Kameela is the Founder of Elite Counselling & Consulting Services and specializes in brief therapy, collaborating for practical solutions to life issues, such as anxiety, depression, relationship issues and more. She works online in Ontario, Canada and in person in Bowmanville, Ontario, Canada.

Consistent supported shifts, can equal lasting change.

Most of us seeking therapy are looking to make changes of some sort in our life. We may know what those changes are or we may just know we want a different reality. A better relationship, less anxiety, more fulfilment, peace with the past, whatever it may be that motivates us to seek therapy, it’s usually done in pursuit of altering our current life. Making lasting change is not just about choosing to change. Habits, our behaviours, inclinations, reactions, and ways of thinking are hardwired in our brains. Making a change that lasts, takes repetition. Therefore, most therapists will see clients weekly, especially to start.

Realizing what needs to shift and beginning to make changes can be a process of trial and error. Support from a therapist with a combination of professional and in the field knowledge, can be insider insight to fast track success. As a personal trainer can help support with shifting to better physical health, a therapist can help with our mental, emotional wellbeing. In the beginning our bodies and our mind want to revert to its norm, it pulls us into old patterns of being. Too much time in-between sessions can create space for us to fall back into old habits. A guide that can consistently be there until the new patterns are found and repeated enhances chances that desired change will not only happen but last.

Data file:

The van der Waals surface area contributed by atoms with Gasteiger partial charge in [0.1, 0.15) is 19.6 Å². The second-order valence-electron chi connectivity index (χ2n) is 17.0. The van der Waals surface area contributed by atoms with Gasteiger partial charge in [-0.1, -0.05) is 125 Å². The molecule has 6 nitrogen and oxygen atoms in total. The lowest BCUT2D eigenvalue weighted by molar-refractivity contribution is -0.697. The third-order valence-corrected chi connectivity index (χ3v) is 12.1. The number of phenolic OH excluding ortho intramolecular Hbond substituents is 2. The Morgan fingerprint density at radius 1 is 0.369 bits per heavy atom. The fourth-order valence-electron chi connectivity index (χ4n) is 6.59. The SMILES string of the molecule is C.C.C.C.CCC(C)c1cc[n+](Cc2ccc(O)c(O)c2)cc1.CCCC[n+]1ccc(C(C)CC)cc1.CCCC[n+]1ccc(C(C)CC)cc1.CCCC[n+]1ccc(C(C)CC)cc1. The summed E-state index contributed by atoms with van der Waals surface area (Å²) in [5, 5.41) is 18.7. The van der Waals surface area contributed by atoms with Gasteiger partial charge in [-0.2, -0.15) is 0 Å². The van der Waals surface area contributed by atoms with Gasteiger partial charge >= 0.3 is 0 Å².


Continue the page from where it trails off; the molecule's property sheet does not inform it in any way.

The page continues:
Jennifer Brady. Licensed Clinical Professional Counselor

Jennifer works with women from young adulthood to middle age in Severna Park, Maryland, United States. Her passion is helping women find themselves and giving them a voice in this noisy world.

I recommend that clients come weekly at the beginning of treatment for a few different reasons:

Relationship: To me, relationship is the most important piece of meaningful and effective therapy and it is hard to achieve a good and trusting relationship when only being seen biweekly or monthly at the very start. I like to develop rapport and relationship first and then as treatment needs change, decrease the frequency as appropriate.

Going along with relationship, weekly sessions help me to get an idea of who the client is and what their goals and motivations are. Doing this helps me to guide the direction of treatment so that we can have the most productive work.

Consistency: As with any major change in life, consistency is key. When there are large gaps between sessions, it’s easy to lose sight of the goal and slack on the work that needs to be done. Being held accountable weekly, helps clients to achieve their goals in a quicker, more effective manner.

Jodie Gale. Soul-Centred Psychotherapist, Counsellor + Eating Disorder Specialist

Jodie works with women in private practice in Manly, Frenchs Forest + Allambie on the Northern Beaches of Sydney.

Most people initially come to therapy seeking relief from their pain and the symptoms they are experiencing. It doesn’t take long to discover that underlying the presenting issue, is often a history of childhood emotional neglect, complex trauma and narcissistic wounding.

This means that clients often show up to the therapist’s door swimming in a sea of chaos; internal and external.